'Medieval' pit found under Tamworth car park
A suspected medieval pit has been found beneath a car park in Staffordshire.
It was discovered by archaeologists excavating the Corporation Street car park in Tamworth ahead of a project to redevelop Tamworth Assembly Rooms.
Around the edge of the pit they found three small pieces of pottery, which have been sent away for analysis.
The site is near St Editha's Church - believed to be the heart of a development where a possible Saxon palace was located.
Archaeologist Stephen Dean said the find could reveal more about the history of Tamworth.
"The pit is quite a large feature and the pottery found at the edges is very dark," he said.
"It looks like it could be medieval or earlier, but it will now be sent off for dating and analysis to establish its origin."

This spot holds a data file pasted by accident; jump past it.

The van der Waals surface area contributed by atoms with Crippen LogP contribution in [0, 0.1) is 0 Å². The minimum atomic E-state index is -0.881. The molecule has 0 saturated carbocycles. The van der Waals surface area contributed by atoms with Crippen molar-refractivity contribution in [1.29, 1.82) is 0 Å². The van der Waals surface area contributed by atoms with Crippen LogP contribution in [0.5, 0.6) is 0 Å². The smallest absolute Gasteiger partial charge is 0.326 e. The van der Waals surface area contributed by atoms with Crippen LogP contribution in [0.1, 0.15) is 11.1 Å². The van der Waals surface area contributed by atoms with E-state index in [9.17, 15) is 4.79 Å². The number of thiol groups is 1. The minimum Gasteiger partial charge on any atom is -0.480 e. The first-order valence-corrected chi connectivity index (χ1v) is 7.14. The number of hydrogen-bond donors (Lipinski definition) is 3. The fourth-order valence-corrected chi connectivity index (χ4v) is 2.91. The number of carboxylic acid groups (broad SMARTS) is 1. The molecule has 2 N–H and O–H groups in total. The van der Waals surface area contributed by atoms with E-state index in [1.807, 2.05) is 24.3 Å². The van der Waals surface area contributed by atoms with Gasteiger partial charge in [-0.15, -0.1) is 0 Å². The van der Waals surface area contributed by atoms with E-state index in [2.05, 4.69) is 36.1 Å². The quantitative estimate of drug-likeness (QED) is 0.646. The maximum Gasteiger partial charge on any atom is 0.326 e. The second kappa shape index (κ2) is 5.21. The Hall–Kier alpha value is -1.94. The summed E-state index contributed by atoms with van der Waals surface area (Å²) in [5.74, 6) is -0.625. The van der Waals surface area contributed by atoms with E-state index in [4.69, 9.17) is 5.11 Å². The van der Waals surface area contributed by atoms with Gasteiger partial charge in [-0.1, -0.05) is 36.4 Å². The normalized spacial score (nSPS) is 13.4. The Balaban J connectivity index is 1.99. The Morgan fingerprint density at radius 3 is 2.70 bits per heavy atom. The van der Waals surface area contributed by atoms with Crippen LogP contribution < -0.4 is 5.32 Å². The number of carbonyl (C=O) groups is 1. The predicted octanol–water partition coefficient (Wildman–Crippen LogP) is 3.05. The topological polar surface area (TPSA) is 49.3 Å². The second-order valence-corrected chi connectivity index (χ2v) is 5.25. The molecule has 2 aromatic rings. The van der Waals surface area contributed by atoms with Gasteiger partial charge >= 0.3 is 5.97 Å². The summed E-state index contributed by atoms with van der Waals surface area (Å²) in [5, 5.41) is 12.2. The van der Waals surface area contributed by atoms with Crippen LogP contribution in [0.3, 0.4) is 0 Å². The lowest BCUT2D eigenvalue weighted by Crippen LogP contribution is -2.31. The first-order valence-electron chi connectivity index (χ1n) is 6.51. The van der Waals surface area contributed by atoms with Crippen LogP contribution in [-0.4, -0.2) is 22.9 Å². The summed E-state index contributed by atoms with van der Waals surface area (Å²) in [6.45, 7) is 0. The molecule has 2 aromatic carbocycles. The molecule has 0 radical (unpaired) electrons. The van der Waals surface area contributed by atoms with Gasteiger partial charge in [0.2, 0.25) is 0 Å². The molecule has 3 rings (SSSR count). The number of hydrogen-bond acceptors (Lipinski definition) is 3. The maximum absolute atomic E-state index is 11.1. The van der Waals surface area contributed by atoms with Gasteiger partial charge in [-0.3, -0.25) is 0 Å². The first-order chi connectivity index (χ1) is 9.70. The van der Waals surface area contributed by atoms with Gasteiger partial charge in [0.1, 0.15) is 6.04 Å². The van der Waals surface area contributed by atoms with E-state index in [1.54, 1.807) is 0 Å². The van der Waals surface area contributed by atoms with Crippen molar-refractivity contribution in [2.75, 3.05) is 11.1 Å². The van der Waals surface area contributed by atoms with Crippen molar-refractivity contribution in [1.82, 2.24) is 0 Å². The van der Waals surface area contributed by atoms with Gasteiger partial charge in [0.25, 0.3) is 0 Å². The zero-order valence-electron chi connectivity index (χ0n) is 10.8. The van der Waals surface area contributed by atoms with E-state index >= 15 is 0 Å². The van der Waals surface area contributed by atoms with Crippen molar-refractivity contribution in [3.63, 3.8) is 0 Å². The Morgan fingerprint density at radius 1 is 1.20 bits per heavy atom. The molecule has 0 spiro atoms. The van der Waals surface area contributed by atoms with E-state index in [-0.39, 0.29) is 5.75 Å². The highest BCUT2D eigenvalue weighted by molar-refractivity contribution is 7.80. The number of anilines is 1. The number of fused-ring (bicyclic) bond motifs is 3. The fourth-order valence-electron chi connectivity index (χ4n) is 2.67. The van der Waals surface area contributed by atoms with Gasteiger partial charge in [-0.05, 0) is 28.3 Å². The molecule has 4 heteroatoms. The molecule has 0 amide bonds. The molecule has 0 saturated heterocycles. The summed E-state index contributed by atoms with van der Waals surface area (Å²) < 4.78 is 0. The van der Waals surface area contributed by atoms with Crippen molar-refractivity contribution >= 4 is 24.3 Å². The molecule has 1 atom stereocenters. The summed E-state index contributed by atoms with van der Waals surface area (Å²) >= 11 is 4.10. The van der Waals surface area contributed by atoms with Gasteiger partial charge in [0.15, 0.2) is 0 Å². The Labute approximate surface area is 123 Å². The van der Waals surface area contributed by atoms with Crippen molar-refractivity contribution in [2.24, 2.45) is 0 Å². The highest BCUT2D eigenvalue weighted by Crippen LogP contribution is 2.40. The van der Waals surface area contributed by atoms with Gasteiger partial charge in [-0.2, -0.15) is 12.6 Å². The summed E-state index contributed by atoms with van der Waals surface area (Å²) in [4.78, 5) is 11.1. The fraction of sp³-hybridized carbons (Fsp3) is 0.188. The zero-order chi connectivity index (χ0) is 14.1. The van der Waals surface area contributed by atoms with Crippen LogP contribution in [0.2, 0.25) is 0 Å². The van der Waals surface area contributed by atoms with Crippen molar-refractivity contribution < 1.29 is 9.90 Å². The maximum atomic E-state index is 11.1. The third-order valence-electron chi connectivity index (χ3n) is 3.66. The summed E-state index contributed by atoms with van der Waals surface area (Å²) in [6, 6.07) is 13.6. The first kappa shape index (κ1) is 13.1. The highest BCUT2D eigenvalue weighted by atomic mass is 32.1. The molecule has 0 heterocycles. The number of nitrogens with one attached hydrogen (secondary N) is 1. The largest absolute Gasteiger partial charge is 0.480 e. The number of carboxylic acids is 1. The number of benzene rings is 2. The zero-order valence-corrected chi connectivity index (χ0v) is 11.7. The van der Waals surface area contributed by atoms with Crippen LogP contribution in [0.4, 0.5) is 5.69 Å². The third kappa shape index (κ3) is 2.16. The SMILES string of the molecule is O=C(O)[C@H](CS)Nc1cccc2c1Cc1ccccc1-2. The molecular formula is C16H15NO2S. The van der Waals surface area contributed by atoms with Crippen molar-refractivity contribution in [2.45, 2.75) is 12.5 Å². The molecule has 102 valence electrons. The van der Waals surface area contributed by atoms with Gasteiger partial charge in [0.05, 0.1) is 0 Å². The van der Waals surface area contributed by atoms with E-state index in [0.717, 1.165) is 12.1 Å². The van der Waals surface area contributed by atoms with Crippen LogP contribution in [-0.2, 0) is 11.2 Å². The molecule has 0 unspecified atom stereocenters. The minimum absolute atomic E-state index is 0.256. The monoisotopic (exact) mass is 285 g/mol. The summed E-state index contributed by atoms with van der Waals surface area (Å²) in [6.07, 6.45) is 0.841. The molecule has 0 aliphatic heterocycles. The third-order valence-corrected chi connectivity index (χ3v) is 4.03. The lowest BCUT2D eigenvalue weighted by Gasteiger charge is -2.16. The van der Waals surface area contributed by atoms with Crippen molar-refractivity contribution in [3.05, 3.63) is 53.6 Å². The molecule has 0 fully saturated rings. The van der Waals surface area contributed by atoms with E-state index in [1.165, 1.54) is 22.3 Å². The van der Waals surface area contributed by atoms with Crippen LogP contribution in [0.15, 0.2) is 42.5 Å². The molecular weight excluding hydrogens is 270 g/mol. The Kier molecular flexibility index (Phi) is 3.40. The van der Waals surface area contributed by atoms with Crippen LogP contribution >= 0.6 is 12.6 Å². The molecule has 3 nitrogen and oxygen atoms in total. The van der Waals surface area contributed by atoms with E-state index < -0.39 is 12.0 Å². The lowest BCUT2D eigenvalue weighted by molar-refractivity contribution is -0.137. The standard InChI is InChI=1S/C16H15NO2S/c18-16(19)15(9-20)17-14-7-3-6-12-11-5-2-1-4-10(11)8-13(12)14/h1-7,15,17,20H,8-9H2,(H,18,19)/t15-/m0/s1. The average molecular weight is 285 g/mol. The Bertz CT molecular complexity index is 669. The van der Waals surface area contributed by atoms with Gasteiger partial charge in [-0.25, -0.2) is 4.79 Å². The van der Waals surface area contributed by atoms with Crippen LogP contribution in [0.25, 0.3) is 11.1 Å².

Experts believe the pit may have been used as a place for people to keep rubbish.
Tamworth Borough Council commissioned Wessex Archaeology to explore the site ahead of the restoration of the assembly rooms.
The find means the dig is continuing in an attempt to uncover further evidence.
Councillor Steve Claymore, Tamworth Borough Council's cabinet member for regeneration, said it was "potentially a very exciting discovery".
He said: "Tamworth has a rich history as the ancient capital of the Anglo-Saxon kingdom of Mercia and the area around St Editha's Church is believed to have been a significant site at that time, so it will be interesting to find out what the pottery is and whether there is anything else down there."